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NICK DYER-WITHEFORD

 

 

The Circulation of the Common

by Nick Dyer-Witheford

 

Summary: This paper makes theoretical propositions to assist conceive an emergent communism, a coming society that is neither capitalist, statist nor anarchic, and the place within it of ‘immaterial labor.’ Marx deemed the cellular form of capitalism to be the commodity, a good produced for exchange between private owners. The cellular form of communism is the common, a good produced to be shared in association. Marx’s circuit of capital traces the metamorphosis of the commodity into money, which commands the acquisition of further resources to be transformed into more commodities. The circuit of the common traces how shared resources generate forms of social cooperation that can coordinate the conversion of further resources into expanded commons. On the basis of the circuit of capital, Marx identified different kinds of capital – mercantile, industrial and financial – unfolding at different historical moments yet together contributing to an overall societal subsumption.

 

By analogy, we should recognize differing moments in the circuit of the common. These include terrestrial commons (the customary sharing of natural resources in traditional societies); state commons (socialist government, the planner state); and networked commons, (open source software, peer-to-peer networks, grid computing and multiple other socializations of labor intrinsic to high technoscience). Capital today operates as a systemic unity of mercantile, industrial and financial moment, but the commanding point in its contemporary, neoliberal, phase is financial capital. A twenty-first century communism must also be envisioned as a complex unity of terrestrial, state and networked commons, but the strategic and enabling point in this ensemble is the networked commons, which open possibilities for new combinations of planetary planning and autonomous association.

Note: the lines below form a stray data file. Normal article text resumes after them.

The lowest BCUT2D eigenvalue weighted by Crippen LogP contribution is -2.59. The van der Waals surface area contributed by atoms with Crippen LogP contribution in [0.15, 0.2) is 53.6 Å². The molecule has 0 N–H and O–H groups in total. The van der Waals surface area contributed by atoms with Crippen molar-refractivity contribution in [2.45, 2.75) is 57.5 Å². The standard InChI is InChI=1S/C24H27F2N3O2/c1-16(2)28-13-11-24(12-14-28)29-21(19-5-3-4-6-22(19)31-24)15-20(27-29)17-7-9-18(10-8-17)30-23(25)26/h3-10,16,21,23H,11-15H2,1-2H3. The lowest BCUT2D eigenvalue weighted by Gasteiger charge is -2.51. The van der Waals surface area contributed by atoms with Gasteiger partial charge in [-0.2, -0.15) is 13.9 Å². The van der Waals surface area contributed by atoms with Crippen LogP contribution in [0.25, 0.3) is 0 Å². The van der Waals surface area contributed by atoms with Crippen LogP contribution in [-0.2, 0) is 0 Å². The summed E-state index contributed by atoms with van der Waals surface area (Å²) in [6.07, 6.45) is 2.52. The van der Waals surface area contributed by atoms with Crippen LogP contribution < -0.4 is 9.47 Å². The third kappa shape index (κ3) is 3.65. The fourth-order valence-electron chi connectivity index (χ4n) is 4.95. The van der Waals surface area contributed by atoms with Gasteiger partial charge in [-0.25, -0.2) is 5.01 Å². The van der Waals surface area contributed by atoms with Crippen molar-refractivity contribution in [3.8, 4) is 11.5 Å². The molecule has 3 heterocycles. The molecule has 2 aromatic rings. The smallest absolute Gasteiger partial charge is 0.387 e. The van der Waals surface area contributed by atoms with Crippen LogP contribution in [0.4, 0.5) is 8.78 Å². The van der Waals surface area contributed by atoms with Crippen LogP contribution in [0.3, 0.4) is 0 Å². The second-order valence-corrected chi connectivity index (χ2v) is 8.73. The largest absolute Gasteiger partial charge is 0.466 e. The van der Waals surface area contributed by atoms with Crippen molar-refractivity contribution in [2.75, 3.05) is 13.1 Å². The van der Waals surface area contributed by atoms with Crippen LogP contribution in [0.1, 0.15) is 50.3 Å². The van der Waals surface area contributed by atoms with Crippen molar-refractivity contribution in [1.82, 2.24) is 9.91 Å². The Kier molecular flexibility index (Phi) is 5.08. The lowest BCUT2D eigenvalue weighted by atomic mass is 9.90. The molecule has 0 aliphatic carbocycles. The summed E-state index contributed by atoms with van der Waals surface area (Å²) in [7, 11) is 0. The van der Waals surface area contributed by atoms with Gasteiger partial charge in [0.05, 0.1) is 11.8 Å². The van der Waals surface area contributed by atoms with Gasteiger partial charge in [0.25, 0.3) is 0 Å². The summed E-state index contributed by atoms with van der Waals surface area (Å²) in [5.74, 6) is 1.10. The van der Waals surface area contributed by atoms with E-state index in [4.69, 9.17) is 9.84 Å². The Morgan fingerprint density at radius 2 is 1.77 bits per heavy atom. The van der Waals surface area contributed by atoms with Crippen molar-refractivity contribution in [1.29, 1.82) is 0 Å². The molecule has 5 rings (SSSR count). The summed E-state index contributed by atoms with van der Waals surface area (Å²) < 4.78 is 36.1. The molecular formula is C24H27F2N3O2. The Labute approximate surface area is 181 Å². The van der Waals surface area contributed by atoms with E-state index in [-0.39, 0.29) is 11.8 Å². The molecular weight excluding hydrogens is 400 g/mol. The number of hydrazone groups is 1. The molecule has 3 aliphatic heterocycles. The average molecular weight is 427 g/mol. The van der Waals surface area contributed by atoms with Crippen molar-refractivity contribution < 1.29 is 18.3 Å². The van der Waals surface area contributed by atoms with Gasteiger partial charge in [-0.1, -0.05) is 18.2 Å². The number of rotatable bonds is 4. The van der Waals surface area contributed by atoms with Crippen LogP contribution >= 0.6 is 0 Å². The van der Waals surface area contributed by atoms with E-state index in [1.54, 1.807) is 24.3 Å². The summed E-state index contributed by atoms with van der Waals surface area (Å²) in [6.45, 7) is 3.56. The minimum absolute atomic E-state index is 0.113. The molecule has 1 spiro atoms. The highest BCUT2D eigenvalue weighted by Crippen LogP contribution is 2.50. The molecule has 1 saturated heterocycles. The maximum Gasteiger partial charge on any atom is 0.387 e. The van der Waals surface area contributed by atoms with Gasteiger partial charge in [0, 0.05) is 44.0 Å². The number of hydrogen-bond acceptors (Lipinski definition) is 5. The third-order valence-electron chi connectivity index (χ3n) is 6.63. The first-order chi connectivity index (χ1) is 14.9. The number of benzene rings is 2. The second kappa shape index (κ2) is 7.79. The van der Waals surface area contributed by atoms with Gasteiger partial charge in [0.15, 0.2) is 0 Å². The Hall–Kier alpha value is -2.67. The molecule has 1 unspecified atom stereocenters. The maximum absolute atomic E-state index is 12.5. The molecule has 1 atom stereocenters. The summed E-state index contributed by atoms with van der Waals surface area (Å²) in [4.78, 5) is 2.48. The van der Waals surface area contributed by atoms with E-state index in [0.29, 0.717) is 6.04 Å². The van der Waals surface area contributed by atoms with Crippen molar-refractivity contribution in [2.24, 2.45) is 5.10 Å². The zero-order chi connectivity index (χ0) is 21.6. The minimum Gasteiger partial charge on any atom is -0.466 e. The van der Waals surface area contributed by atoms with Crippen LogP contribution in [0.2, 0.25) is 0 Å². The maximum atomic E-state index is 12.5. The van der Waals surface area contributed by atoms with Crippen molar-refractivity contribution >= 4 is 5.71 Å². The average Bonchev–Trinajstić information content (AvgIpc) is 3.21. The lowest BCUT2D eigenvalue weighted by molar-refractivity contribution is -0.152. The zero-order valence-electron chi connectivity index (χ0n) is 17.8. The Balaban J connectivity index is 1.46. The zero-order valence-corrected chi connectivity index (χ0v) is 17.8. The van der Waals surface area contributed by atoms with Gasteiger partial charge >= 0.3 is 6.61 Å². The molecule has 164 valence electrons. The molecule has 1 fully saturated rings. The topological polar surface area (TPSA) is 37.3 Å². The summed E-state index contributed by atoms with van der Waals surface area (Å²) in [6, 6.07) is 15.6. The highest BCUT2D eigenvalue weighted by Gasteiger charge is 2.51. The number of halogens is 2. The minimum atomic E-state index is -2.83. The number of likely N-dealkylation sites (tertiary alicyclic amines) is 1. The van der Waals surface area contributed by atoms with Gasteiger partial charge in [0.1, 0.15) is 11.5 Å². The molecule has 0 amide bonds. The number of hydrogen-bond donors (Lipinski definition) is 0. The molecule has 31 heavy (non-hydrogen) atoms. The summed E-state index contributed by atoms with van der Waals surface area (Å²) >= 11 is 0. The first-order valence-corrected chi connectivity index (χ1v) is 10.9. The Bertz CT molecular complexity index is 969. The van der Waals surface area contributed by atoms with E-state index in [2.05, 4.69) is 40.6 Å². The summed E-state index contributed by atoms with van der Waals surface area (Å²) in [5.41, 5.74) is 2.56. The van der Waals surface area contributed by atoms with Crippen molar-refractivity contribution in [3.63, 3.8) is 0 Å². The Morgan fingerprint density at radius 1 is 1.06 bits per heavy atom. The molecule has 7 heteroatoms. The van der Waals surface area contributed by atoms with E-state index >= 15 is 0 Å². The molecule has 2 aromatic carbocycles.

Nick Dyer-Witheford

Faculty of Information and Media Studies,

University of Western Ontario,

Canada

 

E-mail: ncdyerwi@uwo.ca

 

 

 

 

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